I can’t tell you how many thousands of people I interviewed while working as a recruiter. I met some great candidates, and even though we had a system to track them, they would get lost in the shuffle. However, there was one thing that really set someone apart.
What is the one thing to do if you really want the job you ask? Handwrite a short thank you note and mail it to the person who interviewed you.
When you are one of many candidates being considered, what you do after the interview can set you apart significantly and increase your chances of being offered the job.
The first — and most important — thing to do is to send a follow-up note. The etiquette for thank you letters after the interview has changed as email takes a larger role in communication during the hiring process. Surveys reveal a wide disparity of preferences among hiring managers about whether a handwritten or emailed note is best. However, what hasn’t changed is the need to send a thank you note. It’s a must.
If you have decent penmanship and access to pre-printed thank you cards (no flowers or animals, please!), and can hand write a note immediately after the interview, go for it. Just make sure you mail it right away so that it arrives the next day, or within 2-3 days of the interview. Make sure you address the card correctly so that it will be received directly by the interviewer. Be sure to spell the interviewer’s name correctly! And double-check the card to ensure you didn’t spell anything wrong.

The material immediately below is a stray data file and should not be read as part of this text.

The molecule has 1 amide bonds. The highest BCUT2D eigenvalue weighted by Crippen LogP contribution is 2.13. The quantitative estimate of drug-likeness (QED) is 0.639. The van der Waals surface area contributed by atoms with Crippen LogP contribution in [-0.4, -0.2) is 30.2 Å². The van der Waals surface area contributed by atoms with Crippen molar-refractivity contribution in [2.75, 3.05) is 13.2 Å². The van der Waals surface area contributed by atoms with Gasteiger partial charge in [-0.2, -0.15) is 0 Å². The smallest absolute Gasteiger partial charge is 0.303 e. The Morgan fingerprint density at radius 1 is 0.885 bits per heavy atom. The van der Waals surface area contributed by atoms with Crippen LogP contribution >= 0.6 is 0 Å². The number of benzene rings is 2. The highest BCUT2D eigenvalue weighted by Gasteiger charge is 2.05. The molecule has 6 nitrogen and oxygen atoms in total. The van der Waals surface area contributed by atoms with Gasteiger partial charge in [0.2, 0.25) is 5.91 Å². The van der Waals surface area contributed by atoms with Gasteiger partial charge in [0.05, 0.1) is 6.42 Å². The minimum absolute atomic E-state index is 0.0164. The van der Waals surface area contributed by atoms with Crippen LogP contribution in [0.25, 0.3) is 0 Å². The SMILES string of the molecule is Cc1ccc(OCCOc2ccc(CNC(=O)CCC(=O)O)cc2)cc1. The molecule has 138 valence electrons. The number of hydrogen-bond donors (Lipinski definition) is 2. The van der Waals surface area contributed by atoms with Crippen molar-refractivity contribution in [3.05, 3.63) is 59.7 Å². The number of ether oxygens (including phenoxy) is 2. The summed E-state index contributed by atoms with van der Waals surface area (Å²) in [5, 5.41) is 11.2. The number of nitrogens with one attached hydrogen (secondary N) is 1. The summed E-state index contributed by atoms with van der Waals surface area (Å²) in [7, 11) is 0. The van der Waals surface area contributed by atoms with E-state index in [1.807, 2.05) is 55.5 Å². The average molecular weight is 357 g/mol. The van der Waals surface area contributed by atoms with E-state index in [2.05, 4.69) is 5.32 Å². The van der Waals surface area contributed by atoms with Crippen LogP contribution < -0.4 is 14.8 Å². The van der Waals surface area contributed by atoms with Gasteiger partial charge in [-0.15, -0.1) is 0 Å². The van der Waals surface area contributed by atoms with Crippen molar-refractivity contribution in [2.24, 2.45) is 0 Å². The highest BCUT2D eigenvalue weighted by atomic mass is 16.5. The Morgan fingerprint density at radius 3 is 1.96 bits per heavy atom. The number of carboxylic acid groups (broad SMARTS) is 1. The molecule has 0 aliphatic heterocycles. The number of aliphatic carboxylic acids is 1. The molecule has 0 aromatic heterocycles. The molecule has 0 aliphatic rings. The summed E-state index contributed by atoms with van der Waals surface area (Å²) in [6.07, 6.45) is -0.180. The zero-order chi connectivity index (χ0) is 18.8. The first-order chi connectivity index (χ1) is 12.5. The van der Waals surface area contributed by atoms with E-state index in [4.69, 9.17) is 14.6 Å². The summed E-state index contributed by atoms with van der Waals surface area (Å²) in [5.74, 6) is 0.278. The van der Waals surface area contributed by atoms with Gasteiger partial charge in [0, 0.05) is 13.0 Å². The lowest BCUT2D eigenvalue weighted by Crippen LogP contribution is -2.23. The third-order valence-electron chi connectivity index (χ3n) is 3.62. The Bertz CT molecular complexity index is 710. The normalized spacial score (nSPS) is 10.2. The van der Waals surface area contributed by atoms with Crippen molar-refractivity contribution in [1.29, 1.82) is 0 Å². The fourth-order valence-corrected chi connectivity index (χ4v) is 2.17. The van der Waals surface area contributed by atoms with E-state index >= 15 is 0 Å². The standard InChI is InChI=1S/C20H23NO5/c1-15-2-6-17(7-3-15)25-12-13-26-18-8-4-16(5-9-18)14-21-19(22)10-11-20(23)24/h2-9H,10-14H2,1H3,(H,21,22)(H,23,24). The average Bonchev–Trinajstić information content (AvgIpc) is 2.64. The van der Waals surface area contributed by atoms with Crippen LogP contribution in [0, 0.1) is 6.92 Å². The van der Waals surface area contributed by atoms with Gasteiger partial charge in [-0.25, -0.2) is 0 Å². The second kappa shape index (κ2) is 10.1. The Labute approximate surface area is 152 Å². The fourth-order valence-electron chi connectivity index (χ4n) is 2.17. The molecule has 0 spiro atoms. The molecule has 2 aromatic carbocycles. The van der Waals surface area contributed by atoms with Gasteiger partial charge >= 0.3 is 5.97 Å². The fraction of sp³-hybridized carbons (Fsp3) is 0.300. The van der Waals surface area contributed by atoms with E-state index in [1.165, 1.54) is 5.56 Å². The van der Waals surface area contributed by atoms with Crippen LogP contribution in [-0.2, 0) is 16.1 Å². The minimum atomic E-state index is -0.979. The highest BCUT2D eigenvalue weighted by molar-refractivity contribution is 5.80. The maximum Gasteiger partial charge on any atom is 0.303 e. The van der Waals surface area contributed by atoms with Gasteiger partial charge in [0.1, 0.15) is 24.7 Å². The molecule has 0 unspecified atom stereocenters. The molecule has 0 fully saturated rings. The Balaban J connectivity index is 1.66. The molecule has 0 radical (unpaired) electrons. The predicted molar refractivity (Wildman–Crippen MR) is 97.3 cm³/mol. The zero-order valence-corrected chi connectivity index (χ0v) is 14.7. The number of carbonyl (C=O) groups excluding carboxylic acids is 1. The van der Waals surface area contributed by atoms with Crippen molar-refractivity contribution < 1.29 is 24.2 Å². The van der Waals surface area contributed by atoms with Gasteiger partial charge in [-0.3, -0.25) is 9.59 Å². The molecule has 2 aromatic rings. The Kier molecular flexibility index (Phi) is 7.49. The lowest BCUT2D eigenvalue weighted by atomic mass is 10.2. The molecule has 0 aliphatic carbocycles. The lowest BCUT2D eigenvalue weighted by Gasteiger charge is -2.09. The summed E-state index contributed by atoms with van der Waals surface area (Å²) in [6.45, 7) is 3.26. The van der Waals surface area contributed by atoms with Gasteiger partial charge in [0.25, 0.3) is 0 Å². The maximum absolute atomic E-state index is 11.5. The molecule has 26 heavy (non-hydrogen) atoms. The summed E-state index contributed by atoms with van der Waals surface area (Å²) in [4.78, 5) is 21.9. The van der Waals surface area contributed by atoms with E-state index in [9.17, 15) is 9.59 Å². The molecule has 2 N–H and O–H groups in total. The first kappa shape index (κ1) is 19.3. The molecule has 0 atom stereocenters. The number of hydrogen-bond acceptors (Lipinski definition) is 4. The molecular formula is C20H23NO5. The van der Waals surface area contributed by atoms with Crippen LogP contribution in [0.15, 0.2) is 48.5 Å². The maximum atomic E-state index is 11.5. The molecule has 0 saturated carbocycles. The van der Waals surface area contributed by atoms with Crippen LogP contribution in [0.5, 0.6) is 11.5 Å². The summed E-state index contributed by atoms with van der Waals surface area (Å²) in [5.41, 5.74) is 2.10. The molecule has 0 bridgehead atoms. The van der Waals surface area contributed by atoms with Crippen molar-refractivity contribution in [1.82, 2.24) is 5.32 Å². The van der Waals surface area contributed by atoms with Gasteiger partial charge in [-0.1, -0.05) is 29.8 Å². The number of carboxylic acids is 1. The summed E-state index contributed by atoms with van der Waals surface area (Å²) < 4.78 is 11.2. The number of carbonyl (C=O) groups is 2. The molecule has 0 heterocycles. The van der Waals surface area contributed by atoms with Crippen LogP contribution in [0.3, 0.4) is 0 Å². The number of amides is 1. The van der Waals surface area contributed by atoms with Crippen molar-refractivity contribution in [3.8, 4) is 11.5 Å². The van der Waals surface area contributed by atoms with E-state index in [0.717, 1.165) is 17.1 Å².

If your handwriting could use some help, or you wouldn’t be able to mail a card promptly, email is also acceptable for sending a thank you message. Just make sure you address the email to the right person. For a subject line, you can use something like, “Great to Meet You Today” or “Thanks for Meeting with Me Yesterday.” (And again, spelling counts here too!). Do not send the thank you email from your work email address. But do send it from a professional email address. Not firstname.lastname@example.org.
What should you write in the thank you note? The best post-interview thank you notes are brief and to the point.
Cover these four points:
- Address the person by name. (Ms. Jones or Mr. Smith, not “Bob” or “Nancy,” unless the interviewer directed you to use his or her first name.)
- Thank them for their time and the opportunity to interview for the (name of position).
- Mention one thing from the interview that especially resonated with you, or mention an issue (or answer a question) that you felt you didn’t address properly in the interview. But don’t take an apologetic tone. Instead, say something like, “I wanted to clarify what we talked about with curriculum development. I should have emphasized that I do have experience in lesson planning and creating course outlines, having prepared a comprehensive course syllabus as part of my graduate class on Classroom Management. I would be happy to forward you a copy of these materials for your review, if you’d like.”
- Confirm the “next step” from the interview, including what action you will take — or what you’re expecting from the interviewer.
Jennifer Owenby offers her combined expertise as a recruiter along with training as professional resume writer. Please visit ONB Professional Resume Services for additional information and scheduling an appointment. Also visit here for LinkedIn Profile Services.